Lucky Life: Boardwalk Empire's Vincent Piazza

As told to john vilanova | June 19, 2013 | Past Events

“I've never knew I was going to be an actor—I took my first acting class when I was 24 years old,” admits Vincent Piazza, the rising star of HBO’s hit series Boardwalk Empire. Piazza is eminently charming—his youthful rakishness is evident the second he steps into the studio for his cover shoot. A crooked smile deflects the camera’s lens as he shrugs off compliments about his growing resumé—the feature film 3 Nights in the Desert in wraps; The Wannabe, a film of his own in development; off-Broadway theater; and, of course, his performance as real-life gangster Charles “Lucky” Luciano on Boardwalk Empire, the Golden Globe–winning drama set in Atlantic City under Prohibition.

In full gangster getup, one could venture to call him Brando-esque—the thick brows, sleepy eyes, and tough exterior. But he’s more slight, lacking quite the heft and darkness of soul. He’s really just a boy from Queens, New York, who wanted to be a hockey player. He played in college at Villanova University, but saw his dreams derailed by a shoulder injury that ended his career. After college he worked in finance—“Perfect to get into Boardwalk Empire,” he jokes—but quickly soured on cubicles and cutthroat deals.

“I got so cagey being in an office all the time that I’d start impersonating clients… other brokers, our boss,” he recalls. He and a friend would prank call others in the office, with Piazza mimicking their boss’s nasal tone and disciplining other workers. “When we were done laughing, my friend’s like, ‘Man, you’re wasting your time in this business. You should be an actor.’”

The friend’s tragic passing in a car accident shook Piazza to the core. “It was a young bout with mortality for me,” he says. “He was such a great influence and a wonderful guy.” Piazza had lost not just a friend and fellow trickster-in-arms, but he had lost his first scene partner.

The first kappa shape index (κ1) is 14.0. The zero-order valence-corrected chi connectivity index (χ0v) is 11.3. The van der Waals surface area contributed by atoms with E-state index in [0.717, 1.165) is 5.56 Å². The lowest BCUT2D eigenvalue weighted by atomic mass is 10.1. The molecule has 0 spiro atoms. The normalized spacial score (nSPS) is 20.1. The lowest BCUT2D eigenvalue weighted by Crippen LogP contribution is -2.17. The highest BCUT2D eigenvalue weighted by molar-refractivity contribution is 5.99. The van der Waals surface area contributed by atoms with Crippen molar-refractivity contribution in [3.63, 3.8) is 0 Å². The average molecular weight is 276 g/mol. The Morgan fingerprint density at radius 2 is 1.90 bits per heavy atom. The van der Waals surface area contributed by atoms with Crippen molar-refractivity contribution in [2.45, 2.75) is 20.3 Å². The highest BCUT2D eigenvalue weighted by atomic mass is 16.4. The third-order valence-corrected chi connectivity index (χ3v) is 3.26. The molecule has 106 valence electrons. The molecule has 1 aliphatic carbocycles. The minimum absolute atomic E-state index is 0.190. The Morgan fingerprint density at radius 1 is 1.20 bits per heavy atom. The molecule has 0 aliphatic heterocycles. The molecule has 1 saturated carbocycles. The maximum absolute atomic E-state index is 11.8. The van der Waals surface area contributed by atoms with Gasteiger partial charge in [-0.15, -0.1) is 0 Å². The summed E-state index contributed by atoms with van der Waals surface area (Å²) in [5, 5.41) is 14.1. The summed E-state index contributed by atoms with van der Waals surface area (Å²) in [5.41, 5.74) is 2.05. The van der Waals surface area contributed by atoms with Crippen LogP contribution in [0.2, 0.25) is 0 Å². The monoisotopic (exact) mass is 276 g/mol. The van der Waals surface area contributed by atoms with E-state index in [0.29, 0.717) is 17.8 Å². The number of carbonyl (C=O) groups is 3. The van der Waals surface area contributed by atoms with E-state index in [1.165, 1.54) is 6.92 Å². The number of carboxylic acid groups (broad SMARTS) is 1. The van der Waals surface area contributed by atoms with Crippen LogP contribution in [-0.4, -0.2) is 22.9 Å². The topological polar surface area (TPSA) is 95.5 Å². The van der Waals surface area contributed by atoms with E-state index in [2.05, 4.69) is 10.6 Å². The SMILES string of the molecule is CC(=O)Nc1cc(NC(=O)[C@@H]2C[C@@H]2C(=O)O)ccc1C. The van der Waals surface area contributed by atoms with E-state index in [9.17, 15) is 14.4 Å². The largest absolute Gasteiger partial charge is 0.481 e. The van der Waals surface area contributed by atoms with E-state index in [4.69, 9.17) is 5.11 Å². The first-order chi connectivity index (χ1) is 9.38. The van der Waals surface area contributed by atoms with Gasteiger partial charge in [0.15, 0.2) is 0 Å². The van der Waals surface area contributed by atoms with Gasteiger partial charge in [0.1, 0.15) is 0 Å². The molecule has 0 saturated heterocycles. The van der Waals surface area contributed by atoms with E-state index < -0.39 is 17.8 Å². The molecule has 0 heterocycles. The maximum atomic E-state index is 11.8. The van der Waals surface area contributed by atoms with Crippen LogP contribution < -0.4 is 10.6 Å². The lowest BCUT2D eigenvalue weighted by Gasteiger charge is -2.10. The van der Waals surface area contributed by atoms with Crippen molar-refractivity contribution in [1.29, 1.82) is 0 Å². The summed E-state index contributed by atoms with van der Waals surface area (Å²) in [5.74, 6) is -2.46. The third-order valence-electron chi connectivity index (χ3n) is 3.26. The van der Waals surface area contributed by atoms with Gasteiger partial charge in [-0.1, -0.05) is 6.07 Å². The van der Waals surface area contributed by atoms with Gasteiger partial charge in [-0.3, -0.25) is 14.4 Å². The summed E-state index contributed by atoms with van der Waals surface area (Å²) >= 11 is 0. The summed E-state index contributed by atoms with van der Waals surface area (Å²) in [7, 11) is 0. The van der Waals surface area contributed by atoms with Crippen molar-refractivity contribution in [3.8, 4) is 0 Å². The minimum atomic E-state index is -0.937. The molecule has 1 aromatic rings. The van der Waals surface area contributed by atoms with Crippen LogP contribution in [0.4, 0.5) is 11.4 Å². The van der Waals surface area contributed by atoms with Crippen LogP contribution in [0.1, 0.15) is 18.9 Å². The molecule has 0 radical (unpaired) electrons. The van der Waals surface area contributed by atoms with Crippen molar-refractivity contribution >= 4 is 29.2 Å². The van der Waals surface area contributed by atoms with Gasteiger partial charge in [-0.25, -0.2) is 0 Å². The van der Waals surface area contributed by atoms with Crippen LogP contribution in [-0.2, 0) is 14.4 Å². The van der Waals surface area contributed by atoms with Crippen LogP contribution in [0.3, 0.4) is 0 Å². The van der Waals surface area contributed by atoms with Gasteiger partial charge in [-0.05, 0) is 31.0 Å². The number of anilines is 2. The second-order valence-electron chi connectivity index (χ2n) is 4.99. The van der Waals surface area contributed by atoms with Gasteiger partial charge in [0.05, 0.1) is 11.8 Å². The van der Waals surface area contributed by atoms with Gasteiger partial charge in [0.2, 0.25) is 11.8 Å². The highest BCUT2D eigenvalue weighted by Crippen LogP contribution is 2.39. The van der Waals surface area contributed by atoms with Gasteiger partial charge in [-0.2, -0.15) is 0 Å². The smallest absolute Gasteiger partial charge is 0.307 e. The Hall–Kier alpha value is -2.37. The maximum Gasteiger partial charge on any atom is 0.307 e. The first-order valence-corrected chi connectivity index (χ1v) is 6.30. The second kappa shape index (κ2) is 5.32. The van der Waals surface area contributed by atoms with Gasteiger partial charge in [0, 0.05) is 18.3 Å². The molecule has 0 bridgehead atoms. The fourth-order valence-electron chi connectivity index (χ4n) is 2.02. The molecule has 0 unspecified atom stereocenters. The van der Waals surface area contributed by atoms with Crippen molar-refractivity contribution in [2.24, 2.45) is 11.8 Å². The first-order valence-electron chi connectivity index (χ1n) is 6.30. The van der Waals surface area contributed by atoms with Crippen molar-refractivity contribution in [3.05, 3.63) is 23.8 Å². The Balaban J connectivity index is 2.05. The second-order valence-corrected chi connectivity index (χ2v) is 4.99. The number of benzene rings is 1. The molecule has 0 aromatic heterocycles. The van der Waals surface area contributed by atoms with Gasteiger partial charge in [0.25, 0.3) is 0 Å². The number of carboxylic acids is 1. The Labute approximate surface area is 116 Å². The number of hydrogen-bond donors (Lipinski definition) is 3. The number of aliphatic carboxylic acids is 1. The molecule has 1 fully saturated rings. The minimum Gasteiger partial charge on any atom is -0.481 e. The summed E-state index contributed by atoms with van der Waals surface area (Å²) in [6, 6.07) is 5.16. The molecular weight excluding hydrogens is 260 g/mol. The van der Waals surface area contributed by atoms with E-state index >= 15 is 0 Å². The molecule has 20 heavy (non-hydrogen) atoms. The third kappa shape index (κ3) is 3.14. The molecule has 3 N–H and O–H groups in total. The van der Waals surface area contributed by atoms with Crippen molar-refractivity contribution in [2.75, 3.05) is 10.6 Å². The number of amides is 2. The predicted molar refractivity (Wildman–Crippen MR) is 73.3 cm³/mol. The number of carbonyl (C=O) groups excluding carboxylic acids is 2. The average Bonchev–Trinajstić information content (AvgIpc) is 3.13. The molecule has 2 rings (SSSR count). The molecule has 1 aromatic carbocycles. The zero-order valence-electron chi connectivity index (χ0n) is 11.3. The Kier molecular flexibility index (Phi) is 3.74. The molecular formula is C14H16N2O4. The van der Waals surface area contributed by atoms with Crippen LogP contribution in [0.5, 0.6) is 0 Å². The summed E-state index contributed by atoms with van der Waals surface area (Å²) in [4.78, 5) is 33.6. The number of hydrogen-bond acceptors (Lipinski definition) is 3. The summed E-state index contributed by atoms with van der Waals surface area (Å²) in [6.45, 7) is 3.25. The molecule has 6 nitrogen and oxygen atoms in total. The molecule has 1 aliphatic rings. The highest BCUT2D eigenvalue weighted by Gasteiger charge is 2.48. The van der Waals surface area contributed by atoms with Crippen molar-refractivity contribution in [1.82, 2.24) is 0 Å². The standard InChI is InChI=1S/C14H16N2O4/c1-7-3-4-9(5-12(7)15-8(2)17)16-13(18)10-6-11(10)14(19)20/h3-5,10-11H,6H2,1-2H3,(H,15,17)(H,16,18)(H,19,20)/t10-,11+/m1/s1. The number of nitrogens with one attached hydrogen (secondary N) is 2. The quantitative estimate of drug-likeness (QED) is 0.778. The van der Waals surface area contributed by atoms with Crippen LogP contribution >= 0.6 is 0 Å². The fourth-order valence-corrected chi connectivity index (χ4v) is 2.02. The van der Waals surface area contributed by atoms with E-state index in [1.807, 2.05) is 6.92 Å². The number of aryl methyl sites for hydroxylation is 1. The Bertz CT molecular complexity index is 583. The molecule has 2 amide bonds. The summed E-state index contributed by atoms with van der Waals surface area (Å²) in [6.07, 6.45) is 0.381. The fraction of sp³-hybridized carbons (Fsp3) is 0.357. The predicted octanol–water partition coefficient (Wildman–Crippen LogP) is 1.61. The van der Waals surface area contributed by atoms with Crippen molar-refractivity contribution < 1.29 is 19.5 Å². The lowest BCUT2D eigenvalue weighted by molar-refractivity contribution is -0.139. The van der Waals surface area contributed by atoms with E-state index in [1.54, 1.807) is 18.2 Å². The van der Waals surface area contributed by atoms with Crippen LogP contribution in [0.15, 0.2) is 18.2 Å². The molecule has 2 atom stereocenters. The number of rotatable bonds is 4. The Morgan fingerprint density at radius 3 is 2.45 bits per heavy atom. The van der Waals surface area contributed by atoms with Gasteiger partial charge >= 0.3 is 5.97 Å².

“I was trying to find the meaning of it—loss—and make sense of it,” he says. “You work so closely with someone for so long; then you show up one day and their stuff is just cold, you know? So I decided I owed it to him and myself to explore it. I wanted a safe career, so I left finance and went into acting,” he says, smirking.

Jack Huston, who plays the growling, disfigured war veteran Richard Harrow on Boardwalk, sat down with Piazza in between filming scenes for the show’s fourth season, set to premiere this fall. The two are old friends now—their affable conversation is easy and playful but undergirded with respect for each other’s work on Boardwalk and optimism for the show’s continued success. Although the additions of Jeffrey Wright, Ron Livingston, and Brian Geraghty to the lauded ensemble are already generating press, it’s Piazza’s classic style and devotion to the craft that have him poised to be the show’s breakout star.

JACK HUSTON: So I came into the show a little late. Before you got cast, what were you doing?
VINCENT PIAZZA: Here’s the crazy thing: I had made an audition video in between two indie films I’d done in which I played a classic gangster. This was like two years before Boardwalk Empire came out. I just had an itch—I felt like there was going to be a need for this. I found a book of children’s stories, and I said, “How cool would this be… being a young gangster like this from one of these classic stories?” I gave it to my agent, and she goes, “Well… what do you want me to do with this?” After [another pilot] didn’t get picked up, she comes and says, ‘[Martin] Scorsese and HBO are looking for a young Lucky Luciano and a young Al Capone. I sent them your gangster tape, and they loved it. They want you in the project. They don’t know where yet, but you’re in.’”

JH: That’s amazing. You put something out in the ether—and suddenly it happens. It’s a great thing for any actor as well. If you have an urge to do something, go and do it and make it.
VP: It always makes me think of the adage you told me—that no work is ever wasted. Anything you experience in life, anything you ever do, it’s applicable to what we do.

JH: Absolutely. That’s really the case in this sense. Did you have any knowledge of Luciano before Boardwalk?
VP: I knew who he was because he’s buried [in the town] where I grew up. There were two famous graves nearby—Harry Houdini and Lucky Luciano. I knew he was a historic mobster, and that he’d organized crime. And then, as I researched, I was like, “Oh—this is the guy.”